Copper Cable with HDSL:
A Technology Brief from PairGain Technologies, Inc.
Copper Cable: A Historical Perspective
Over a century ago, utility companies started to bury copper cable into the earth for the purpose of
telephone connectivity. Perhaps no other investment in the history of modern business has been so
nurtured, as this copper cable now represents a collective asset estimated at hundreds of billions of
dollars. It's a cable plant that today criss-crosses over virtually every mile in all developing
countries. And while much is made of the advanced communications information superhighway,
the truth of the matter is that most of that road is still paved with workhorse copper cable.
As time passed, individual houses and businesses were connected to their central telephone office
via individual cables at, by today's standard, very slow speeds. Central offices, on the other hand,
were connected to each other with what would become known as a T1 or E1 line -- comprised of
24 or 30 voice lines in one digital pipe. For clarification, the vernacular of T1 and E1 have come to
be synonymous with certain speeds and with phone company -- driven applications, however, in
their most basic forms, T1 is simply a 1.544 megabit per second (mbps) pipe and E1 is a 2.048
mbps pipe that can be used for a wide variety of public and private communications-both existing
Initially, these T1/E1 links functioned as the backbone for voice, data and video -- the most critical,
bandwidth-intensive arteries -- between central offices, with lower speed feeder lines tapping into
them. As it stands today, however, realities have shifted and T1/E1 lines have settled into a very
specific role. Though the use of T1/E1 is still heavy for inter-office applications in smaller central
offices, backbone status is now usually reserved for high-capacity media such as fiber, with T1/E1
being used as a building block or as an attachment to public and private backbones.
T1/E1 Today: An Essential Building Block
From its roots as a telco inter-office connectivity device, T1/E1 has settled in as a core building
block for voice, data and video delivery. In the early 1980s, T1/E1 migrated to the local loop-also
known as the last mile. The local loop is the distance between the local telco office and the end
user, usually about 2.5 miles or about 4 km, and it is in this capacity, as a customer access vehicle
for both public and private networks, that T1/E1 is most commonly used. At present, it is estimated
that in excess of 700,000 T1 lines have been installed in the U.S., and approximately 80 percent of
those lines have been implemented with copper. Outside the U.S. and Canada, except for Japan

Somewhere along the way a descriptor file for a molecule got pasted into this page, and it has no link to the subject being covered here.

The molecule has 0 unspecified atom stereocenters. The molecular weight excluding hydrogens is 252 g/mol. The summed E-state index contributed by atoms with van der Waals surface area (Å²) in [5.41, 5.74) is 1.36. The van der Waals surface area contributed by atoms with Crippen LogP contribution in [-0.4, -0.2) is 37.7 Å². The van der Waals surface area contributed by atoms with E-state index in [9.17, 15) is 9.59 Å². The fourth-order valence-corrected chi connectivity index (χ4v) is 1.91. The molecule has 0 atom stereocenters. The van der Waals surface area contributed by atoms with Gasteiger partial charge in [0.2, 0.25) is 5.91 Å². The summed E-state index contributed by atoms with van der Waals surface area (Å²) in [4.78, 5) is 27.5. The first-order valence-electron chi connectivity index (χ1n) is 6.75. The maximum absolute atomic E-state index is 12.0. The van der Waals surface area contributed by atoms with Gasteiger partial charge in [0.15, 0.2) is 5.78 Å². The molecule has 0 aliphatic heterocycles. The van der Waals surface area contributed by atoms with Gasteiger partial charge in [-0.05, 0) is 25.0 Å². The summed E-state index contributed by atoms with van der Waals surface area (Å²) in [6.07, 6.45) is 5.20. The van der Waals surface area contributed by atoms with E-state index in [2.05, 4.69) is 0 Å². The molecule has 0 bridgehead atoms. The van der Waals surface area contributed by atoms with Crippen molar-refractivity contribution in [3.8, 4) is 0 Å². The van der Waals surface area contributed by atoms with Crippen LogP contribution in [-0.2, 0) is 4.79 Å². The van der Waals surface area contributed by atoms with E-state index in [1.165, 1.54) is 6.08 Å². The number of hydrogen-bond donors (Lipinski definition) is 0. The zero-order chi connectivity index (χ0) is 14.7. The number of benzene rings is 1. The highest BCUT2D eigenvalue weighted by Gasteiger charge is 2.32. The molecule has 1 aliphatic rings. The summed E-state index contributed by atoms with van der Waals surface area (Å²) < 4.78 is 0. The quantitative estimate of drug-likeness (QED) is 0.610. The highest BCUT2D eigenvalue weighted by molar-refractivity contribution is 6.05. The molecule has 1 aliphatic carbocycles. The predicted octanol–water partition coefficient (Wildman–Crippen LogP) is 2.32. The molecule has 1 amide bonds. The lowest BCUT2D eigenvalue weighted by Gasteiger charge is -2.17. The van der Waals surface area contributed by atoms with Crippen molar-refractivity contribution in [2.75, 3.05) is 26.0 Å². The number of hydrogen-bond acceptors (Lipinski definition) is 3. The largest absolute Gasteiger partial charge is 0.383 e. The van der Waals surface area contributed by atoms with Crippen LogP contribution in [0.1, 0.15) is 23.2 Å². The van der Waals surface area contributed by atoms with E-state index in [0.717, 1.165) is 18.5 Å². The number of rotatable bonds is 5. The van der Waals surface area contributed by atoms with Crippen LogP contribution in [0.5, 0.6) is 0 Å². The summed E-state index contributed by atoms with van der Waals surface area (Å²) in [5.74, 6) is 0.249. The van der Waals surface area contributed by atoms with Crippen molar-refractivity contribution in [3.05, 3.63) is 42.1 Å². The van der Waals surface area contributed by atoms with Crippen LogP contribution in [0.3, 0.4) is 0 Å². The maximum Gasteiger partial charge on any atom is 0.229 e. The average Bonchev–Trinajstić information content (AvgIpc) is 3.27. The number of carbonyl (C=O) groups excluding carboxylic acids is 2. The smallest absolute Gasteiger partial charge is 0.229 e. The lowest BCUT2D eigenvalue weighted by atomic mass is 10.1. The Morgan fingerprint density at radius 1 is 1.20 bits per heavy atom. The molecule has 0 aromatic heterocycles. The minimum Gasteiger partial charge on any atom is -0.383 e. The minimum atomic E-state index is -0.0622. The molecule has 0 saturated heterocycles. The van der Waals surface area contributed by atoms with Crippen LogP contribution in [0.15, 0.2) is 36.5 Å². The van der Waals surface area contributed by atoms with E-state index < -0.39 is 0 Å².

and a few other countries, the standard for transmission of digital information, E1, is expected to
reach similar levels of usage as deregulation of public telephone companies continues around the
world and competition increases.
In large urban areas, heavy user concentration and sophisticated communications requirements
have mandated the use of fiber-though as a prerequisite in this setting, many customers must be
located within hundreds of feet from the end of a fiber optic line. In these instances-and only when
significant bandwidth (multiple T1/E1 lines) is an absolute necessity-fiber plants have been installed
and represent a cost-effective way to achieve local public and private network connectivity. In the
majority of cases, however, particularly in rural areas, or more typical cityscapes, the use of fiber
can't be cost justified. As a result, economics dictate the use of existing copper cable plants.
The Drawbacks of Repeatered T1/E1
The physical qualities of copper wire make high-speed signal transmission difficult. But as
necessity is the mother of invention, engineers designed a way to move signals at relatively high
speeds over copper. The system that was devised is based on repeaters, and today much of the
industry refers to local loop T1/E1 as repeatered T1/E1.
Inherently, copper wire distorts signal quality, so repeaters or amplifiers are used, tapping into
copper cable at prescribed intervals to restore signal quality. And therein lies the problem. In and
of themselves, repeaters are rather unsophisticated electronics devices, and in today's T1/E1
operating schemes, they need to be installed about every 3,000 to 4,000 feet or 1 km. It's a time-
and labor-intensive process.
Repeatered T1/E1 has a number of significant drawbacks:
The cost to install a repeatered T1/E1 line can reach several thousand dollars.
Installation is an arduous task, requiring a significant amount of labor; due to required circuit
design and line conditioning. The process can take several weeks for one line.
Typically, repeatered T1/E1 yields poor signal quality when compared to fiber optics and
Each segment of the line has to be checked between pairs of repeaters; wire pairs must be
selected carefully to avoid crosstalk; service records must be searched; bridged taps need
to be removed; if suitable pairs can't be found new cable routes need to be engineered and
Installation of repeaters may require re-engineering.
Repeaters can be numerous, and upon failure, troubleshooting and maintenance is costly.
To reconfigure repeatered T1/E1 lines for additional services, repeaters have to be
physically removed at an additional cost.
All of this labor comes at a time when public and private organizations are reducing
All of these drawbacks pointed to the need for a better way of delivering advanced digital services
to end users.
The Advent of HDSL
The telephone companies saw the realities. They had mile after mile of copper cable, they knew
the logistical and cost ramifications of fiber limited its deployment, and they recognized the flaws
of repeatered T1/E1. So they started looking for a better way, and in the late 1980s the collective
research arm of the Bell operating companies, Bellcore, devised a new method.
They called the concept High-bit-rate Digital Subscriber Line (HDSL). Its intent was
straightforward: to deliver a high-performance and cost-effective way of transmitting at speeds up
to 2 mbps over existing copper cable, a way that was adaptable, faster and precluded the need for